I handed her the bag and called out, “Have a great day, honey!” She waved and left, as the first high school bell rings much too early.
My teenager texted me at lunch and shared that my surprise had not gone as planned. She and her friends got takeout, so the heart-shaped sandwich was consumed by a classmate. Apparently he enjoyed the note. I replied with an eye roll emoji and told her to get to class.
The news alerts started later that afternoon. They reported that a young man had shown up at his former high school, on Valentine’s Day, for the sole purpose of taking lives. Despite a troubled history, he legally acquired an AR-15 military-style rifle, which he used to massacre 14 students and three staff members.
Parkland, Fla., was added to the too-long list of school shootings: Columbine, Virginia Tech, Newtown and many more. I pictured the families who sent their children off to Marjory Stoneman Douglas High School with heart-shaped sandwiches and valentines and eye-rolling love for their teens; I understood this could be any of us. We hugged our children tightly when they got home from school and somberly watched the news together.
I took my grief and tried to become even more informed and active on gun violence prevention. I learned that gun violence extends far beyond school shootings; it’s now the second leading cause of death for America’s children, according to an August 2018 report by Everytown for Gun Safety. Using Center for Disease Control and Prevention data, Everytown reports that more than 2,700 children and teens are shot and killed and nearly 14,500 are shot and injured every year – that’s an average of 47 American children and teens shot every day. The gun violence epidemic disproportionately affects black children and teens, who are four times more likely than white children and teens to be killed with guns.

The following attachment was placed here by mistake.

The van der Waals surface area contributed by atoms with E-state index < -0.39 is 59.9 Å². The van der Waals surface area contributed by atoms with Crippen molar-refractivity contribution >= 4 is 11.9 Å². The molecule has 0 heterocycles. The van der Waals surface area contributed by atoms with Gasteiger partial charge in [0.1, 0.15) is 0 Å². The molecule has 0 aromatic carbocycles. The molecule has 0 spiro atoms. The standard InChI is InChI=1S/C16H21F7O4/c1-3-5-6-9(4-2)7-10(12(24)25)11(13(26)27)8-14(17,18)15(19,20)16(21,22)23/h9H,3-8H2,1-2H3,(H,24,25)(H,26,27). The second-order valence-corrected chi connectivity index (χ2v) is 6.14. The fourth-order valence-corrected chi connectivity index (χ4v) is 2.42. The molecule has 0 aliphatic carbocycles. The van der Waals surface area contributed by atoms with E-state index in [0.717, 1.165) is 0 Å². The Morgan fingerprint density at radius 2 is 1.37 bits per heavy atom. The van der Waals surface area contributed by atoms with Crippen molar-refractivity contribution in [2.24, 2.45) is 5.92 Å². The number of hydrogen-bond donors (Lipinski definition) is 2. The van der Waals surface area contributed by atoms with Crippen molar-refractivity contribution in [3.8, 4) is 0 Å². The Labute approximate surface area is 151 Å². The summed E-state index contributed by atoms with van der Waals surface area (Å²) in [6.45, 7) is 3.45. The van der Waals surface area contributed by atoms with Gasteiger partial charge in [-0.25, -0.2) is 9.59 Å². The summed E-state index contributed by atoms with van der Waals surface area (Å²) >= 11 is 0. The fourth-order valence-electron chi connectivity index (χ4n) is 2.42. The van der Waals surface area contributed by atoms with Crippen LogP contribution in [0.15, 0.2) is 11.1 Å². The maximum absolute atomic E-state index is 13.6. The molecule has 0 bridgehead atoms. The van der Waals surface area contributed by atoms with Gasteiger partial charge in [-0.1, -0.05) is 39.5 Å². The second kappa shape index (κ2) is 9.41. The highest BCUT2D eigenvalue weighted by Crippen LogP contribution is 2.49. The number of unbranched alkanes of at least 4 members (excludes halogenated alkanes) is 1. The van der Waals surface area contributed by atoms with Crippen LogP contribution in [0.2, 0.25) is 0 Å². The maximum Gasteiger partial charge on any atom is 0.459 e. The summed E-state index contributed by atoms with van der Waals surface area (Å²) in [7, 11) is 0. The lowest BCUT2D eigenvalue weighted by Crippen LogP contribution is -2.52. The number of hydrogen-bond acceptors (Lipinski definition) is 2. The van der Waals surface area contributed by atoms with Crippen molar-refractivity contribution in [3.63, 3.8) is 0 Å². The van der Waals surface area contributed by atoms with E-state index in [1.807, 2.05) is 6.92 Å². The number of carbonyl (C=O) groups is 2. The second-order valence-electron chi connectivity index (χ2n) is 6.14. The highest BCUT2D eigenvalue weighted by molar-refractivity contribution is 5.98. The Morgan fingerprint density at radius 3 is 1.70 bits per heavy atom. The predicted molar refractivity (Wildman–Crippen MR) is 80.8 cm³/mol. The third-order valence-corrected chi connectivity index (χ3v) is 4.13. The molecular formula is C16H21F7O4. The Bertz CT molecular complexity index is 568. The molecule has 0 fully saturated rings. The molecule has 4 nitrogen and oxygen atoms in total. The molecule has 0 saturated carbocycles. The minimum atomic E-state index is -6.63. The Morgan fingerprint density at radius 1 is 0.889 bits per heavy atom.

I’ve learned that the violent death of a child sends waves through a community, creating ripples of grief and stress for parents and siblings, relatives and neighbors, teachers and classmates.
I’ve come to understand that a parent who has lost a child to gun suicide or homicide holds on to this loss like the construction paper hearts I’ve tucked away in a box, except they carry theirs everywhere.
There’s also this: Some grieving parents dedicate themselves to gun violence prevention to honor the too-brief lives of their children, and to prevent such loss from happening to other people’s children.
Teens and children are also speaking out. In the year since the school shooting, Parkland teens also said “no more,” to childhood gun deaths. They’ve connected with other affected communities to advocate for change. Close to home, they’ve inspired my own teen’s high school to take action and honor lives lost.
I am in awe of the thousands of volunteers, young and old, who show up at information sessions, hearings and rallies. Together we are buoyed by a growing national call for reasonable gun violence prevention solutions: things like safe storage education, better background check systems, red flag laws, and funding research and evidence-based solutions.
This Valentine’s Day my teenager and her friends aren’t focused on lunch plans; instead they’re putting up a T-shirt display that memorializes teens killed by gun violence.
As for me, I’ll pack my daughter a heart-shaped sandwich and a note before she leaves. Then I’ll reach out to my congressman to ask for his support of H.R. 8, which requires background checks on all gun sales.
So, what does every parent want for Valentine’s Day?
The same thing we want every day of the year: for our children to be safe in their schools and homes and neighborhoods.
Kristin O’Keefe is a freelance writer in Kensington, Md. You can find more of her work at KristinOKeefe.com.